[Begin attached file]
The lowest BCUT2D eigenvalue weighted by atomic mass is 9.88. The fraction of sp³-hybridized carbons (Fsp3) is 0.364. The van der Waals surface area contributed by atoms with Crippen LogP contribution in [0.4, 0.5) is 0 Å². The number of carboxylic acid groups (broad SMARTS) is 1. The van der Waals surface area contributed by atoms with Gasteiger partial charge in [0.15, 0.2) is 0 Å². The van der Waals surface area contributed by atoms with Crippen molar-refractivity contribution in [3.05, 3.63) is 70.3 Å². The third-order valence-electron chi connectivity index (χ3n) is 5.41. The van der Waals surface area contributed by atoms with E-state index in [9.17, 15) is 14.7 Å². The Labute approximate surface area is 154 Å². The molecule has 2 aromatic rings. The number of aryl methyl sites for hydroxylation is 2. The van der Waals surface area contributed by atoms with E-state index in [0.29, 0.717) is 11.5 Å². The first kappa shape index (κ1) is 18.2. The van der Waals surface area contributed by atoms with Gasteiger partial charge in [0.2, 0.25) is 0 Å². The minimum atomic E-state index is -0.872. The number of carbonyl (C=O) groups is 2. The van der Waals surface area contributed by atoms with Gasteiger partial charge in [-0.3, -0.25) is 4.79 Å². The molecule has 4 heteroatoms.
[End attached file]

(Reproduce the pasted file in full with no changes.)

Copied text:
The lowest BCUT2D eigenvalue weighted by atomic mass is 9.88. The fraction of sp³-hybridized carbons (Fsp3) is 0.364. The van der Waals surface area contributed by atoms with Crippen LogP contribution in [0.4, 0.5) is 0 Å². The number of carboxylic acid groups (broad SMARTS) is 1. The van der Waals surface area contributed by atoms with Gasteiger partial charge in [0.15, 0.2) is 0 Å². The van der Waals surface area contributed by atoms with Crippen molar-refractivity contribution in [3.05, 3.63) is 70.3 Å². The third-order valence-electron chi connectivity index (χ3n) is 5.41. The van der Waals surface area contributed by atoms with E-state index in [9.17, 15) is 14.7 Å². The Labute approximate surface area is 154 Å². The molecule has 2 aromatic rings. The number of aryl methyl sites for hydroxylation is 2. The van der Waals surface area contributed by atoms with E-state index in [0.29, 0.717) is 11.5 Å². The first kappa shape index (κ1) is 18.2. The van der Waals surface area contributed by atoms with Gasteiger partial charge in [0.2, 0.25) is 0 Å². The minimum atomic E-state index is -0.872. The number of carbonyl (C=O) groups is 2. The van der Waals surface area contributed by atoms with Gasteiger partial charge in [-0.3, -0.25) is 4.79 Å². The molecule has 4 heteroatoms.